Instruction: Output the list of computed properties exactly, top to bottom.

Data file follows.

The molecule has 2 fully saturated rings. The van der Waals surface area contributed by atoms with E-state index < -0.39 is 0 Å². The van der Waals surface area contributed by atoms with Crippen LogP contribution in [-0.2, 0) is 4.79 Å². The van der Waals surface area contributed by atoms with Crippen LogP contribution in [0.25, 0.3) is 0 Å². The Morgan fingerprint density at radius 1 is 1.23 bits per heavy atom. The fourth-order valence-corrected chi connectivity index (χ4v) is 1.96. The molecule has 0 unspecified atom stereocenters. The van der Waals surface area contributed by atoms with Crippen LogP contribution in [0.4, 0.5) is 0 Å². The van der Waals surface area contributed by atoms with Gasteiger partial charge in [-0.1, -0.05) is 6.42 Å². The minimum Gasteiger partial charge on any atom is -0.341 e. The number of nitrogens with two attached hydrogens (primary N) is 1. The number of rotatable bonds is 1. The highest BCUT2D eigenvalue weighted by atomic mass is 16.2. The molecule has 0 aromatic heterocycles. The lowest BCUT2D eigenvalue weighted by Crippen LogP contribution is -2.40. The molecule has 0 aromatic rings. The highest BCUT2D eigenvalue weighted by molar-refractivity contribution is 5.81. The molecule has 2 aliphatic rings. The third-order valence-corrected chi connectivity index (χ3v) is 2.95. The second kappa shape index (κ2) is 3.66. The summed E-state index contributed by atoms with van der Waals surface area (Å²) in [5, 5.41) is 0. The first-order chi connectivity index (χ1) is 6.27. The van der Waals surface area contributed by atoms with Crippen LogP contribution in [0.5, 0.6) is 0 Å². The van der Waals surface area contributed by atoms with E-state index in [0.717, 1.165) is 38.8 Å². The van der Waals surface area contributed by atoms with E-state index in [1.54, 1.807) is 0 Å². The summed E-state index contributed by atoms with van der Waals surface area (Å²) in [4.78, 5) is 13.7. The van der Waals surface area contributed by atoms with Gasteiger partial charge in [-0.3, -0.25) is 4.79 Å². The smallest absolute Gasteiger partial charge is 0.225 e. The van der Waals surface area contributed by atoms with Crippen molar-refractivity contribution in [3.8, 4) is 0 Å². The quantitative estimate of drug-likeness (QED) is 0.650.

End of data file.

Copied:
The molecule has 2 fully saturated rings. The van der Waals surface area contributed by atoms with E-state index < -0.39 is 0 Å². The van der Waals surface area contributed by atoms with Crippen LogP contribution in [-0.2, 0) is 4.79 Å². The van der Waals surface area contributed by atoms with Crippen LogP contribution in [0.25, 0.3) is 0 Å². The Morgan fingerprint density at radius 1 is 1.23 bits per heavy atom. The fourth-order valence-corrected chi connectivity index (χ4v) is 1.96. The molecule has 0 unspecified atom stereocenters. The van der Waals surface area contributed by atoms with Crippen LogP contribution in [0.4, 0.5) is 0 Å². The van der Waals surface area contributed by atoms with Gasteiger partial charge in [-0.1, -0.05) is 6.42 Å². The minimum Gasteiger partial charge on any atom is -0.341 e. The number of nitrogens with two attached hydrogens (primary N) is 1. The number of rotatable bonds is 1. The highest BCUT2D eigenvalue weighted by atomic mass is 16.2. The molecule has 0 aromatic heterocycles. The lowest BCUT2D eigenvalue weighted by Crippen LogP contribution is -2.40. The molecule has 0 aromatic rings. The highest BCUT2D eigenvalue weighted by molar-refractivity contribution is 5.81. The molecule has 2 aliphatic rings. The third-order valence-corrected chi connectivity index (χ3v) is 2.95. The second kappa shape index (κ2) is 3.66. The summed E-state index contributed by atoms with van der Waals surface area (Å²) in [5, 5.41) is 0. The first-order chi connectivity index (χ1) is 6.27. The van der Waals surface area contributed by atoms with Crippen LogP contribution in [0.5, 0.6) is 0 Å². The van der Waals surface area contributed by atoms with E-state index in [0.717, 1.165) is 38.8 Å². The van der Waals surface area contributed by atoms with E-state index in [1.54, 1.807) is 0 Å². The summed E-state index contributed by atoms with van der Waals surface area (Å²) in [4.78, 5) is 13.7. The van der Waals surface area contributed by atoms with Gasteiger partial charge in [-0.3, -0.25) is 4.79 Å². The smallest absolute Gasteiger partial charge is 0.225 e. The van der Waals surface area contributed by atoms with Crippen molar-refractivity contribution in [3.8, 4) is 0 Å². The quantitative estimate of drug-likeness (QED) is 0.650.